2019: A Very Inclusive Year

2019: A Very Inclusive Year

This was a big year for Special Olympics. From high-level competitions and high-profile partnerships to the expansion of Unified Sports and Athlete Leadership, the power of inclusion was on full display. The momentum of the movement reached far beyond the Special Olympics organization into all aspects of development, industries and pop culture. Here are just a few highlights from 2019.

The World Games in Abu Dhabi were the biggest and most unified Games to date. More than 7,500 athletes competed in 24 sports. In attendance were 200 nations, more than 20 of which attended World Games for the first time. Behind the scenes, over 20,000 volunteers and more than 300 staff from 47 nations poured their hearts and souls into the event.

Leading up to World Games, LETR saw 115 Torch Runners participate in the Final Leg. They visited each of the seven United Arab Emirates over the course of 11 days to deliver the flame to Zayed Sports City Stadium in Abu Dhabi for the Opening Ceremony.

Also in the UAE, Special Olympics Unified Champion Schools® saw a big boost when the government of Abu Dhabi committed to making every public school in the emirate a Unified Champion School.

The new class of Sargent Shriver International Global Messengers (SSIGM) officially began their four-year terms in January. SSIGMs have demonstrated Athlete Leadership by speaking at global forums such as the United Nations in New York, and the Opening Ceremony at the World Games in Abu Dhabi.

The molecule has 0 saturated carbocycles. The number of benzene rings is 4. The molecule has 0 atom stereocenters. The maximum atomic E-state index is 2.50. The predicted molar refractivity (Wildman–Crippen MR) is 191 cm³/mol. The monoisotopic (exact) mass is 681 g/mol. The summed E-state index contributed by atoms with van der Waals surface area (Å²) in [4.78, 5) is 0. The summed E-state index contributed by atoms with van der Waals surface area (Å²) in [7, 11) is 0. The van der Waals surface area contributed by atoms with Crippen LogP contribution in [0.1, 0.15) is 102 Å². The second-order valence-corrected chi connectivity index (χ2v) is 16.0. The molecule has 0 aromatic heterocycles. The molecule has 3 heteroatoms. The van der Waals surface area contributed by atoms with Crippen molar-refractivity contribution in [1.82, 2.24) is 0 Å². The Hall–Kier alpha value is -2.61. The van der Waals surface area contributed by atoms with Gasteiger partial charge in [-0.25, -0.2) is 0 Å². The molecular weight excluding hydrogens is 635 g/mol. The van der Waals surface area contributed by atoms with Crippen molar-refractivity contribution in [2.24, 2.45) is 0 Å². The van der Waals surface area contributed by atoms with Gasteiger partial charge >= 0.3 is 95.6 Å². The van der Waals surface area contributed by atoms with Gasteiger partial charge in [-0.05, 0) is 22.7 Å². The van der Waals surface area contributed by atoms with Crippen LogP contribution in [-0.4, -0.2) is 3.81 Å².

The Unified Sports program continued to grow. The Special Olympics Beach Games were executed as an international event when Special Olympics Italy hosted Europe Eurasia’s inaugural Beach Games.

Special Olympics athletes grabbed the attention of worldwide audiences on the big and small screens. Zack Gottsagen (SO-FL) starred alongside Shia LaBeouf in the hit film Peanut Butter Falcon, which was executive produced by Special Olympics Board Chair Tim Shriver. On television, Cole Sibus (SO-SoCal) stole America’s hearts in the new hit series “Stumptown” on ABC.

The Golisano Foundation help moved the needle on making inclusive health care a reality by donating $1.5 million to a new cancer treatment facility in Niagara Falls, NY. The Niagara Falls Memorial Medical Center will strive to increase access to cancer treatment for all, including people with intellectual and developmental disabilities.

While celebrating its 10-year anniversary, Spread the Word to End the Word decided to broaden its reach internationally and focus on inclusion. A new name, Spread the Word >> Inclusion, was announced and a new website launched.

As 2019 comes to a close, we look forward to more great moments in 2020 as we work to deliver a fully inclusive world. The Revolution is Inclusion! Won’t you join us?

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